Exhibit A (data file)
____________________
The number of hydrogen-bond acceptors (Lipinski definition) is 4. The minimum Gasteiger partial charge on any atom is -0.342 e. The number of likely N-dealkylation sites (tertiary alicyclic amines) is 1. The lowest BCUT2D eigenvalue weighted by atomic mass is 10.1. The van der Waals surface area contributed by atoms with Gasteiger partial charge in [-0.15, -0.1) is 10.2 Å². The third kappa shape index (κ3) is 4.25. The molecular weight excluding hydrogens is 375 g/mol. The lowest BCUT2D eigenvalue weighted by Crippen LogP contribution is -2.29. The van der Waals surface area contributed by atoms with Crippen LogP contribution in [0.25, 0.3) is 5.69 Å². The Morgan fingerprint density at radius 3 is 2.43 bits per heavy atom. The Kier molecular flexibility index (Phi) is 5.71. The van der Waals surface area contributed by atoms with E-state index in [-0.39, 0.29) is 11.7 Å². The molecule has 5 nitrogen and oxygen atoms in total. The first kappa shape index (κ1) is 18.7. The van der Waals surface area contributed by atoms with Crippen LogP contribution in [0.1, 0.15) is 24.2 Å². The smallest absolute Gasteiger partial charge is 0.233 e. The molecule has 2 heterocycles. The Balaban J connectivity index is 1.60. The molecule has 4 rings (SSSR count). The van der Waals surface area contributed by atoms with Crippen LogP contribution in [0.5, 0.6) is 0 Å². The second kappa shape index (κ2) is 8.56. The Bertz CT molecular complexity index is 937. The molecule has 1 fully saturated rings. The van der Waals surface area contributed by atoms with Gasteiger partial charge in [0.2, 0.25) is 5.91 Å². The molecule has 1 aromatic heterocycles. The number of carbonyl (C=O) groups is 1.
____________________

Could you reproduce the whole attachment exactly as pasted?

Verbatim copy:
The number of hydrogen-bond acceptors (Lipinski definition) is 4. The minimum Gasteiger partial charge on any atom is -0.342 e. The number of likely N-dealkylation sites (tertiary alicyclic amines) is 1. The lowest BCUT2D eigenvalue weighted by atomic mass is 10.1. The van der Waals surface area contributed by atoms with Gasteiger partial charge in [-0.15, -0.1) is 10.2 Å². The third kappa shape index (κ3) is 4.25. The molecular weight excluding hydrogens is 375 g/mol. The lowest BCUT2D eigenvalue weighted by Crippen LogP contribution is -2.29. The van der Waals surface area contributed by atoms with Crippen LogP contribution in [0.25, 0.3) is 5.69 Å². The Morgan fingerprint density at radius 3 is 2.43 bits per heavy atom. The Kier molecular flexibility index (Phi) is 5.71. The van der Waals surface area contributed by atoms with E-state index in [-0.39, 0.29) is 11.7 Å². The molecule has 5 nitrogen and oxygen atoms in total. The first kappa shape index (κ1) is 18.7. The van der Waals surface area contributed by atoms with Crippen LogP contribution in [0.1, 0.15) is 24.2 Å². The smallest absolute Gasteiger partial charge is 0.233 e. The molecule has 2 heterocycles. The Balaban J connectivity index is 1.60. The molecule has 4 rings (SSSR count). The van der Waals surface area contributed by atoms with Crippen LogP contribution in [0.5, 0.6) is 0 Å². The second kappa shape index (κ2) is 8.56. The Bertz CT molecular complexity index is 937. The molecule has 1 fully saturated rings. The van der Waals surface area contributed by atoms with Gasteiger partial charge in [0.2, 0.25) is 5.91 Å². The molecule has 1 aromatic heterocycles. The number of carbonyl (C=O) groups is 1.